Jeremy Corbyn, Labour, and Accusations of Antisemitism

Jeremy Corbyn has come under renewed scrutiny this week regarding Labour’s tolerance of antisemitism after an MP claims he opposed the removal of an antisemitic mural in 2012.

Luciana Berger, Labour and Co-operative MP for Liverpool and Wavertree, condemned Jeremy Corbyn for a Facebook post he made in 2012 in which he opposes the removal of an East London mural.

The mural, painted by artist Mear One, depicted a huddle of bankers and businessmen playing a Monopoly-style board game that rests on the backs of naked people.

When Mear One posted the graphic to Facebook and complained of plans to have it removed, Jeremy Corbyn commented underneath: “Why? You are in good company. Rockerfeller destroyed Diego Viera’s mural because it includes a picture of Lenin.”

It is claimed that Corbyn was actually referring to ‘Diego Rivera’, a Mexican painter of political murals between the 1920s and 1950s.

Antisemitic endemic?

Since Corbyn took power in 2015, Labour has been criticised for the amount of antisemitic sentiment within the party. In 2016, Former Mayor of London Sir Ken Livingstone brought the party into disrepute when he suggested that Hitler supported Zionism.

Bradford MP Naz Shah was also criticised for her suggestions on social media in 2014 that Israel should “relocate” to the United States in response to the country’s ongoing conflict with Palestine.

Both Sir Ken Livingstone and Naz Shah were suspended from Labour and Corbyn appointed Shami Chakrabarti to chair a thorough investigation into alleged antisemitism within the party. Following Chakrabarti’s inquiry, neither Shah nor Livingstone were expelled. She found that while there was an “occasionally toxic atmosphere” with regards to antisemitism in the Labour Party, the problem was not endemic.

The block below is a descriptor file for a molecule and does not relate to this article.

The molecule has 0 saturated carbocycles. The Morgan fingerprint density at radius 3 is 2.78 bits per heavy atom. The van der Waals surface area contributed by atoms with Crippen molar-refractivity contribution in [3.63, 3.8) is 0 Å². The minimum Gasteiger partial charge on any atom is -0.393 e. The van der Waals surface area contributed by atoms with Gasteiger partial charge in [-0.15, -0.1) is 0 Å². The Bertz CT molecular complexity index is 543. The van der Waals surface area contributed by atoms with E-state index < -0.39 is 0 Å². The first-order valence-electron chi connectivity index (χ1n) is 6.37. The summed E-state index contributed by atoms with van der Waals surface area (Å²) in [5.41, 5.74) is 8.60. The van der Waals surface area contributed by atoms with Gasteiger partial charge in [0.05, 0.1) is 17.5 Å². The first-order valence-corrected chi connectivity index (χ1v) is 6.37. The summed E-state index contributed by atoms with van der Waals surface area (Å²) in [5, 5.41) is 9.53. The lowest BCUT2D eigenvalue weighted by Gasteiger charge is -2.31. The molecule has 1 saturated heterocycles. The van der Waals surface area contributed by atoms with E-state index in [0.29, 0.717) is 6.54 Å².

This latest accusation against Jeremy Corbyn has brought the party into disrepute once more. A spokesperson for the Labour leader has said that “In 2012, Jeremy was responding to concerns about the removal of public art on the grounds of freedom of speech. However, the mural was offensive, used antisemitic imagery which has no place in our society, and it is right it was removed”.

Against all forms of racism

Each time allegations of antisemitism are levelled at Corbyn’s Labour party, he has been clear in condemning it along with all other forms of racism.

Corbyn has since responded to the most recent allegations saying, “Labour is an anti-racist party and I utterly condemn antisemitism, which is why as leader of the Labour Party I want to be clear that I will not tolerate any form of antisemitism that exists in and around our movement”.


The Board of Deputies of British Jews, who are “The first port of call for government, the media and others seeking to understand Jewish community interests and concerns” have spoken out against Corbyn and have planned a demonstration outside parliament during a weekly meeting of Labour MPs.

However, the Jewish Voice For Labour (JVL), “a network for Jewish members of the Labour Party” have criticised the Board of Deputies for what they see as falsely claiming to speak on behalf of all British Jews. JVL has released a statement claiming that the Board of Deputies do not represent them “or the many Jews in the party who share Jeremy Corbyn’s vision for social justice and fairness”.

JVL has planned their own demonstration outside parliament in opposition to the Board of Deputies.

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